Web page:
Kuala Lumpur/Paris:  The families of those aboard the missing Malaysia Airlines flight MH370 feel that Prime Minister Najib Razak’s statement confirming that the wreckage found last week belonged to the aircraft was not enough for a full closure, media reports said on Thursday.

Razak made a statement in the early hours of Thursday confirming that the wreckage found on Reunion Island last week belonged to the flight MH370 airliner that went missing in March last year. 

“Now I want to know where the main body of the plane is so that we can take out the passengers and get the black box so we can know what happened. Only that, for us, will be full closure,” The Malaysian Star quoted Jacquita Gonzales, wife of MH370 chief steward Patrick Gomes as saying. 

Gonzales and some other next of kin in Kuala Lumpur were reacting to Razak’s announcement that a flaperon — wing component — which was discovered on July 29, has been conclusively confirmed as from MH370, the Bejing-bound flight from Kuala Lumpur which vanished without a trace on March 8, 2014 with 239 people onboard. 

Selamat Omar, father of passenger Mohammad Khairul Amri, 29, said he least expected it as the flaperon was found far from the location where the plane was believed to have crashed. 

“This is beyond belief because it is so far from the supposed crash site. But I still accept this as fate, and hope the Malaysian government will continue with the search for more evidence,” Omar said.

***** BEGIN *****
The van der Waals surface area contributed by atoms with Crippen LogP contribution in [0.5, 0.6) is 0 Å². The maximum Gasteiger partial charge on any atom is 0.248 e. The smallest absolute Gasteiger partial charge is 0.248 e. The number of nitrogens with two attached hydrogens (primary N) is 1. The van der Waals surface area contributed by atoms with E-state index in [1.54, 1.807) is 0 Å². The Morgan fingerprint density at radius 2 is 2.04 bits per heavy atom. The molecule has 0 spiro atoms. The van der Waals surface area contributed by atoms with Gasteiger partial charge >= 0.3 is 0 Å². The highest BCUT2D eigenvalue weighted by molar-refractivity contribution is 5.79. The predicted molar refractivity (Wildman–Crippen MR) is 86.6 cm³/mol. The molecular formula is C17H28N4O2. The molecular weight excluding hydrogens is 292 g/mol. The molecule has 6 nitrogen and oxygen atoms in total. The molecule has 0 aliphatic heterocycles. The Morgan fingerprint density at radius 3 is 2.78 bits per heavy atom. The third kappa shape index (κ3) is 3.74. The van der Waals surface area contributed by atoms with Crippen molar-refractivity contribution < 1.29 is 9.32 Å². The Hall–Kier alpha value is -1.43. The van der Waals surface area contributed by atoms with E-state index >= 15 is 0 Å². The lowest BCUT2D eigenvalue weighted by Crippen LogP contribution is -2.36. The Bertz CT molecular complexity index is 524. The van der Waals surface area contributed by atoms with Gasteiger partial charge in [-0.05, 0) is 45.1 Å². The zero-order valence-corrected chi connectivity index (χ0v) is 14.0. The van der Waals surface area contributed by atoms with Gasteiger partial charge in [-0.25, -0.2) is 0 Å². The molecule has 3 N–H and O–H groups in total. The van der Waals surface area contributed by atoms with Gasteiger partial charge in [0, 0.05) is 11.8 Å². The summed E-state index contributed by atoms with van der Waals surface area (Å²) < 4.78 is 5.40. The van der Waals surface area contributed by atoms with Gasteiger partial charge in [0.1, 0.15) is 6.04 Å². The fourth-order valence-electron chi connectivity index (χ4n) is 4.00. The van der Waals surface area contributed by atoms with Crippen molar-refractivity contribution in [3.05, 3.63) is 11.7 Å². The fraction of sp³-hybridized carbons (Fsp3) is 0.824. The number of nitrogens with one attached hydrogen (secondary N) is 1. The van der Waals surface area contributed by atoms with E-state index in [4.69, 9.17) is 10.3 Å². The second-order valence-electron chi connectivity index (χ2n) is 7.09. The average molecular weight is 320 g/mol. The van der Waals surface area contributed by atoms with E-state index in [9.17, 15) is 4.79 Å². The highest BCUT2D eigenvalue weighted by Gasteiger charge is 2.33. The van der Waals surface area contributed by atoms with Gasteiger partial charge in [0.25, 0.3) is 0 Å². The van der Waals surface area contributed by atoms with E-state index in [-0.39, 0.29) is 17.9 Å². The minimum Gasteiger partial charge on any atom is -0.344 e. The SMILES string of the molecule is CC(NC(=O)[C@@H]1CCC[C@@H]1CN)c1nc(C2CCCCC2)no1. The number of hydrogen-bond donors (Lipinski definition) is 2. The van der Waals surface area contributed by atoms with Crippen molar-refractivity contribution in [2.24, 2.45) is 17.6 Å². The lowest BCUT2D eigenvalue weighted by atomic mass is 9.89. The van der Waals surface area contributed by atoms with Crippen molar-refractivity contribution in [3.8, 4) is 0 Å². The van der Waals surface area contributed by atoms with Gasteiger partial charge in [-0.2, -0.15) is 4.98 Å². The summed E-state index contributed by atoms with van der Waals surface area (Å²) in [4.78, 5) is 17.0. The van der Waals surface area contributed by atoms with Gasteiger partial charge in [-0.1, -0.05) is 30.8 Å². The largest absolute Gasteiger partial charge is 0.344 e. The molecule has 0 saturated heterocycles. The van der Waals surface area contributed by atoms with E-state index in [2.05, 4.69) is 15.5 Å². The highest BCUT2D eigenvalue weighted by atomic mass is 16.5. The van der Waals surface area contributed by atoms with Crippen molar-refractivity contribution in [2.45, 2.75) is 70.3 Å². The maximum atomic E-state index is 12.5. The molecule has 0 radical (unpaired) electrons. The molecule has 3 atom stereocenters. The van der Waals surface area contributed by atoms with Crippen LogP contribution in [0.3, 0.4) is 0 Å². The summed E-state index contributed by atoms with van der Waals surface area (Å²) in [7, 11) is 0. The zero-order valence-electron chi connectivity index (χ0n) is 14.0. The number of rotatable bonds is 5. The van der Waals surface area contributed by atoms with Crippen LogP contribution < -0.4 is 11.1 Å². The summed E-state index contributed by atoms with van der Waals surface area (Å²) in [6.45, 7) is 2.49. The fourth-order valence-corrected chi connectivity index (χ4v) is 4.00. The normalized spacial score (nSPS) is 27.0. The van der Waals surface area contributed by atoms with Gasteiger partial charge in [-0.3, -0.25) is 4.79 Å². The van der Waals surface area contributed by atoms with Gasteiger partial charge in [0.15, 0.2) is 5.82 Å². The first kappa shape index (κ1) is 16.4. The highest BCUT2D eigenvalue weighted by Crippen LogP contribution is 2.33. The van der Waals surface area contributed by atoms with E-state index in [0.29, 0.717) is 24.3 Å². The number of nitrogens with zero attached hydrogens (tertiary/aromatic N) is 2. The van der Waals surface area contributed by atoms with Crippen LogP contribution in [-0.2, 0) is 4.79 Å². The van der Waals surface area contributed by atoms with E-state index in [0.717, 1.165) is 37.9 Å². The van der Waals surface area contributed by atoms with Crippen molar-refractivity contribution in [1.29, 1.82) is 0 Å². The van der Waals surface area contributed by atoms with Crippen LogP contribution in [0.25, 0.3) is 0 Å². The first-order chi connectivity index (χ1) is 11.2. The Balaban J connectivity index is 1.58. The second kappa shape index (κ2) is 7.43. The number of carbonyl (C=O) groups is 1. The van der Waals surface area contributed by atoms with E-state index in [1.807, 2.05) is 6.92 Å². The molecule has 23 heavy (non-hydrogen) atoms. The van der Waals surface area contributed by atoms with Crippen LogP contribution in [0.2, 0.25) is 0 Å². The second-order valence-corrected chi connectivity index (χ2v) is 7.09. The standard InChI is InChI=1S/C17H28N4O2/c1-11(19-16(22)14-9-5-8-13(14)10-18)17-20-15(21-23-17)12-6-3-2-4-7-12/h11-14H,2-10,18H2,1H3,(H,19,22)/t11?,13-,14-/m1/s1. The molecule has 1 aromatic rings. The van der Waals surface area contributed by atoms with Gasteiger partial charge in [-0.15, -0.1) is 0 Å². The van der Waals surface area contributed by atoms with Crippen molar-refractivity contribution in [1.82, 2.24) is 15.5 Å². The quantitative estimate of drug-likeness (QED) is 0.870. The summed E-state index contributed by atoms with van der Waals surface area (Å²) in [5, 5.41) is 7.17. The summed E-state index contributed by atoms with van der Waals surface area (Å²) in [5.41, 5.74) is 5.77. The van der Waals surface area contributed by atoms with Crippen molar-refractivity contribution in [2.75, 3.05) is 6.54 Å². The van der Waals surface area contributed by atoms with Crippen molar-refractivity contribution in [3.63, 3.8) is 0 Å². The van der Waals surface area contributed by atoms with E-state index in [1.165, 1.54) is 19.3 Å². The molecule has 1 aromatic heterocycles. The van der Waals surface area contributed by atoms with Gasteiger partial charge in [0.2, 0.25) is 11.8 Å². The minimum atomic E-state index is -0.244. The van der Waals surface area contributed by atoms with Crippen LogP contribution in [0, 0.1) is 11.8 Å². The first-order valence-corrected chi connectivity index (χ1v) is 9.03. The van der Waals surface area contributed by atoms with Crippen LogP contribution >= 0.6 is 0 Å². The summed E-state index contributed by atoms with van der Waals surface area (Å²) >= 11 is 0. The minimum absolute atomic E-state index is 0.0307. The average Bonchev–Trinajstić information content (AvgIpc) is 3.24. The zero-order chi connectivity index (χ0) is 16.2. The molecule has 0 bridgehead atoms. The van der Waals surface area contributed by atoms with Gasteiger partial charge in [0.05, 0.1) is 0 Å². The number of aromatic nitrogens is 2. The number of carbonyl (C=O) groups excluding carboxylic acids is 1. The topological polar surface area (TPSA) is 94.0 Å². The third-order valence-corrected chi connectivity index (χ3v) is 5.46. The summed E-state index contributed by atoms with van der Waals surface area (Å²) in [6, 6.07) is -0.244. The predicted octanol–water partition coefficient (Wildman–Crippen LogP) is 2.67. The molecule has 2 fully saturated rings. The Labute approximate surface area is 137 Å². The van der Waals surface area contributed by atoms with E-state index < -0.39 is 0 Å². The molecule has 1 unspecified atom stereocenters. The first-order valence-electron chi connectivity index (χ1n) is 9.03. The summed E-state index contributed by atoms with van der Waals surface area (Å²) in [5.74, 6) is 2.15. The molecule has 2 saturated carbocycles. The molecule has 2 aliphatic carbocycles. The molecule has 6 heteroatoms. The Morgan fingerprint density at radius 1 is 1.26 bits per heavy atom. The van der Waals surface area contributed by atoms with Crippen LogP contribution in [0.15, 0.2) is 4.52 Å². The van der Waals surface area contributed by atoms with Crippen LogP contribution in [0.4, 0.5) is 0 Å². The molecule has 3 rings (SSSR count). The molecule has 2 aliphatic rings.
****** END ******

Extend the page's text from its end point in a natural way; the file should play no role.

“I was left somewhat confused and, frankly, a little angry and dismayed,” CNN quoted K.S. Narendran, whose wife was one of the passengers, as saying.

Authorities announced their conclusions, Narendran said, without detailing their findings.

“I didn’t hear facts. I didn’t hear the basics. I heard nothing,” he said, adding: “And so it leaves me wondering whether there is a foregone conclusion and everyone is racing for the finish.”

“Today, 515 days since the plane disappeared, it is with a heavy heart that I must tell you that an international team of experts have conclusively confirmed that the aircraft debris found on Reunion Island is indeed from MH370,” Razak said.

“We now have physical evidence that, as I announced on 24th March last year, flight MH370 tragically ended in the southern Indian Ocean,” he added. 

The flaperon was examined at a military lab outside the French city of Toulouse in the presence of Malaysian and Australian experts, Boeing employees and representatives from China — the country that lost the most passengers in the disaster. 

Shortly before Najib’s statement, Malaysia Airlines sent a message to the victims’ families saying a “major announcement” that the flaperon was from the missing plane was imminent.

“This has been confirmed jointly by the French Authorities, Bureau d’Enquetes et d’Analyses pour la Securites de I’Aviation Civile (BEA), the Malaysian Investigation Team, Technical Representative from PRC and Australian Transportation Safety Bureau (ATSB),” the airline said.

The French prosecutor said the flaperon matches that of a Boeing 777, and the characteristics of the part match the technical specifications provided by Malaysia Airlines for that part of the missing aircraft.

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